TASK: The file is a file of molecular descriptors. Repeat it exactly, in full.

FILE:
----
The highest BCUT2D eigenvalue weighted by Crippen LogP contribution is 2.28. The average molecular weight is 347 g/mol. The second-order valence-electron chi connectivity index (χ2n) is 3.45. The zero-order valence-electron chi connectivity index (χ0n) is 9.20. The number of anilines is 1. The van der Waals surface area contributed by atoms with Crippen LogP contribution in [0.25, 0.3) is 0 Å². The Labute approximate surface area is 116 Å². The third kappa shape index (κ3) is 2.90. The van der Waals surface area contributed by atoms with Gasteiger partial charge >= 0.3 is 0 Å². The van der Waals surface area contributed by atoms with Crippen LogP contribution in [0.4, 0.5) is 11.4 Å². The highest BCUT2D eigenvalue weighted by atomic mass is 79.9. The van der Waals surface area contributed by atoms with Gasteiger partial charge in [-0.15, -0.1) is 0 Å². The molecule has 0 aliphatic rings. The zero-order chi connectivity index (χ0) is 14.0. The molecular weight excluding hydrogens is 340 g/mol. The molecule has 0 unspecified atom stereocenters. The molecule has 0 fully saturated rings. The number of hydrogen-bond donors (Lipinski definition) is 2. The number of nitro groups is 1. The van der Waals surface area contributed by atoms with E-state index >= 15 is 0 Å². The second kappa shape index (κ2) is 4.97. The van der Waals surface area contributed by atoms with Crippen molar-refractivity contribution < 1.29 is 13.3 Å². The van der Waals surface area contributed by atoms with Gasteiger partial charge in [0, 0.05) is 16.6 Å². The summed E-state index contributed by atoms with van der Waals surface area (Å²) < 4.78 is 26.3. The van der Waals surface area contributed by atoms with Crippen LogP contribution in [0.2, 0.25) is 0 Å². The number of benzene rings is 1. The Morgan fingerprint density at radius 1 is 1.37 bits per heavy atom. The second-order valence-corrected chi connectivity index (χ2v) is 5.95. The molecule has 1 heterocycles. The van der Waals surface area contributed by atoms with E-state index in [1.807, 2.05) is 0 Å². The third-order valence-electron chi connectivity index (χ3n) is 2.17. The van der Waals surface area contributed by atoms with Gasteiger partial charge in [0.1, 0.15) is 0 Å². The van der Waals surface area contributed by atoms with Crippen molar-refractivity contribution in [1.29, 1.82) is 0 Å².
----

The highest BCUT2D eigenvalue weighted by Crippen LogP contribution is 2.28. The average molecular weight is 347 g/mol. The second-order valence-electron chi connectivity index (χ2n) is 3.45. The zero-order valence-electron chi connectivity index (χ0n) is 9.20. The number of anilines is 1. The van der Waals surface area contributed by atoms with Crippen LogP contribution in [0.25, 0.3) is 0 Å². The Labute approximate surface area is 116 Å². The third kappa shape index (κ3) is 2.90. The van der Waals surface area contributed by atoms with Gasteiger partial charge >= 0.3 is 0 Å². The van der Waals surface area contributed by atoms with Crippen LogP contribution in [0.4, 0.5) is 11.4 Å². The highest BCUT2D eigenvalue weighted by atomic mass is 79.9. The van der Waals surface area contributed by atoms with Gasteiger partial charge in [-0.15, -0.1) is 0 Å². The molecule has 0 aliphatic rings. The zero-order chi connectivity index (χ0) is 14.0. The molecular weight excluding hydrogens is 340 g/mol. The molecule has 0 unspecified atom stereocenters. The molecule has 0 fully saturated rings. The number of hydrogen-bond donors (Lipinski definition) is 2. The number of nitro groups is 1. The van der Waals surface area contributed by atoms with E-state index >= 15 is 0 Å². The second kappa shape index (κ2) is 4.97. The van der Waals surface area contributed by atoms with Crippen molar-refractivity contribution < 1.29 is 13.3 Å². The van der Waals surface area contributed by atoms with Gasteiger partial charge in [0, 0.05) is 16.6 Å². The summed E-state index contributed by atoms with van der Waals surface area (Å²) < 4.78 is 26.3. The van der Waals surface area contributed by atoms with Crippen LogP contribution in [0.2, 0.25) is 0 Å². The number of benzene rings is 1. The Morgan fingerprint density at radius 1 is 1.37 bits per heavy atom. The second-order valence-corrected chi connectivity index (χ2v) is 5.95. The molecule has 1 heterocycles. The van der Waals surface area contributed by atoms with E-state index in [1.807, 2.05) is 0 Å². The third-order valence-electron chi connectivity index (χ3n) is 2.17. The van der Waals surface area contributed by atoms with Gasteiger partial charge in [0.1, 0.15) is 0 Å². The van der Waals surface area contributed by atoms with Crippen molar-refractivity contribution in [1.29, 1.82) is 0 Å².